WHETHER I am running or studying or writing, I always try to give my best. I work as hard as I possibly can so that I can hopefully achieve my goals, or if I don’t achieve them I can at least say I’ve tried my best.
I am definitely a Trier.
I am trying to get back into shape after a few months off. I am trying to break the 40-minute 10k barrier. I am trying to finish writing my running book. I am trying to break the 90-minute half marathon barrier. I am trying to finish my MA in writing. I am trying my best at everything I do. At work, my colleagues laugh at me because whenever I’m working on a project, I always say, ‘It’s got to be right’. And it has. If something is worth doing, it is worth doing right.
But sometimes, striving for perfection and trying to be the best you can be is hard work. There are always Continue reading →
THIS week I start my next block of training. My target race is the Salford 10k on Good Friday where I am aiming to break 41 minutes and get near to my 40:31 personal best. But before I focus on my next goal I wanted to look back at what I achieved during my last block of training.
It started in December with the Percy Pud 10k. It was my first 10k in six months and I was a bit race rusty. I found the race tough. I ran 41:43, just squeezing into the medals with third vet 35. I was pleased with the time, considering I’d not raced for a while, and happy to be back racing. The other great thing about the Pud was that we were joined by Olympians Eilish McColgan and Michael Rimmer.
This is Eilish McColgan gliding into the finish.
And this is me stomping towards the finish.
Later in December I managed to run sub 21 at Pontefract parkrun, something I’d not done for a while. I clocked 20:58. Unfortunately on Christmas day I could only manage 21:23. Rather than let this ruin my Christmas I decided my slowness could have been down to a slight hamstring niggle and a bit of a cold. A few festive drinks later and I’d forgotten all about it.
My first race of 2017 was the 5,000m track race at Dorothy Hyman stadium, where it was rather windy. I finished in 21:21.
Wednesday night was the final race in the Barnsley AC winter track series. So far, we’ve run 5,000m and 3,000m, but Wednesday was the big one, the 10,000m. I wasn’t looking forward to running 25 laps in the dark and cold, but I absolutely loved it.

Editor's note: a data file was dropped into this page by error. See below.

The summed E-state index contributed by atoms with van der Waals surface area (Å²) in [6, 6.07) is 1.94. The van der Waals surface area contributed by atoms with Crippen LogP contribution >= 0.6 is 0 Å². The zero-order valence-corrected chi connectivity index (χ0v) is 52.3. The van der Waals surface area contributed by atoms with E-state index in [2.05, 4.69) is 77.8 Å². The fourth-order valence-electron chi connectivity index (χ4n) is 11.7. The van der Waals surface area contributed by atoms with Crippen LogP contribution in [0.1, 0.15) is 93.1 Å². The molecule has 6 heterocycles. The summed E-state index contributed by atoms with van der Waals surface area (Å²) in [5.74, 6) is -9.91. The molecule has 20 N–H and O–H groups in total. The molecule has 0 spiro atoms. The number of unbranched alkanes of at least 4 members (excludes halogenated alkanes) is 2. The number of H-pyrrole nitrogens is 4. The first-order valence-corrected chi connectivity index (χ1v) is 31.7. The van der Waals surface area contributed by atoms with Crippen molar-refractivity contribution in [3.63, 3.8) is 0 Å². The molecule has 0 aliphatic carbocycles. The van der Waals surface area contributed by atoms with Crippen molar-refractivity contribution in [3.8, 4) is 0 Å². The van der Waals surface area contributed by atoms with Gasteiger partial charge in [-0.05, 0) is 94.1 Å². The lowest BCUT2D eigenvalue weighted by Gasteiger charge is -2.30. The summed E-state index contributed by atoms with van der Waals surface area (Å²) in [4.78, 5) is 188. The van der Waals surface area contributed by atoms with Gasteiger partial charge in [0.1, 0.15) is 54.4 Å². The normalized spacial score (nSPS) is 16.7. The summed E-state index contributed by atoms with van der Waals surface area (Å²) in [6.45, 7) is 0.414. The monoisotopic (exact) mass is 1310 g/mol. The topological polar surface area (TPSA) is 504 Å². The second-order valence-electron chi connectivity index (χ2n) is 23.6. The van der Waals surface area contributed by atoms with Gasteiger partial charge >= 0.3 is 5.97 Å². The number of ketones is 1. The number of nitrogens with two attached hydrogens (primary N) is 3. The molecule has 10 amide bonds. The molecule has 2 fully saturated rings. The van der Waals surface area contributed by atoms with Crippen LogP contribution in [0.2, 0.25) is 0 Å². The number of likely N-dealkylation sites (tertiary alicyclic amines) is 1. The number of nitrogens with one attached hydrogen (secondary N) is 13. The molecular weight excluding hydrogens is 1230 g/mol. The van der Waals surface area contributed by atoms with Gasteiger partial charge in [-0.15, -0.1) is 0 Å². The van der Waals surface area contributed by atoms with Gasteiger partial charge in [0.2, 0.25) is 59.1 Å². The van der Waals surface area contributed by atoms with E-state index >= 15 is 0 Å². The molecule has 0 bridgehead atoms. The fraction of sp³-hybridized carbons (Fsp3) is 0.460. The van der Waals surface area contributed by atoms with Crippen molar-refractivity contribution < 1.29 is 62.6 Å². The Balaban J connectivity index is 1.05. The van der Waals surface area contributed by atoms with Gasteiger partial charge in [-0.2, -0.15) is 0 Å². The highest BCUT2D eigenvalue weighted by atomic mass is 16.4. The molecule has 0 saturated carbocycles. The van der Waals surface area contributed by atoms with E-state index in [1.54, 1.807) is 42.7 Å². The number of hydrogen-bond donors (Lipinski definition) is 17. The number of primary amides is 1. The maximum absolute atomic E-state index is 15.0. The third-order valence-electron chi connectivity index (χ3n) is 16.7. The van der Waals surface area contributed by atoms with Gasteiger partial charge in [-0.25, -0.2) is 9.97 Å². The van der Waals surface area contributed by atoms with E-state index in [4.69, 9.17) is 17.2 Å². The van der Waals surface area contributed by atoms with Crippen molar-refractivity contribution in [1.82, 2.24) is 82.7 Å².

With the runners and officials
It was a fantastic race. On a few laps I was even smiling, not so much from running round in circles, but from the camaraderie. It was such a lovely atmosphere.
On the start line
For the first few laps I led a group in the middle of the pack. When my pace slowed, someone else stepped in. We worked together. I was trying to keep focused, counting the number of laps we’d completed. I lost count at number six, or was it seven?
‘How many laps have we done?’ I asked the group.
‘Don’t worry about that,’ Mark said. ‘Just count the number of times we get lapped by the leader, and then deduct that from the board.’
This seemed a sensible approach, but when the leader whizzed past every couple of minutes, I soon lost count of that too.
Round and round we went, not really sure how many laps we’d done or how many were left. Round and round, until it was just me and my friend Jo. Jo got in front at around the half way point and, as always, she pushed the pace on. I tucked in behind, hoping that I’d manage to stay with her through the wilderness laps. I kept my eyes on Jo’s back, which is when I noticed two letters printed on the back of her shorts.
‘GB’ it said. And there was a little flag printed next to it. A red, white and blue flag.
‘Bloody hell! Have you run for GB?’
‘Yes,’ Jo shouted over her shoulder. ‘In duathlon. I do a lot of cycling.’
I was very impressed. ‘That’s fantastic!’
Imagine getting a GB vest, running for your country. How good would that be. And then I began to realise that I was competing against a professional, a GB professional, and that made me panic.
My internal thoughts started working in overdrive. You’re not good enough. You’re Continue reading →
AFTER getting a PB at last week’s parkrun I was hoping I might be able to get a 3,000m PB at the Barnsley AC Winter Track Race.
It was the second race in the series and conditions were much better than the very blustery weather we had for the 5,000m two weeks ago.
There was no traffic jam this time, but I still managed to get to the track with only half an hour to spare. Then there was the faffing. With two numbers to attach to my vest, things were rather fiddly and then I got chatting, which meant I only had about ten minutes to warm up.
I was half way through the very brief warm up when Kerry, a friend and AC coach, jogged across to join me. ‘Do you have a plan?’ she asked.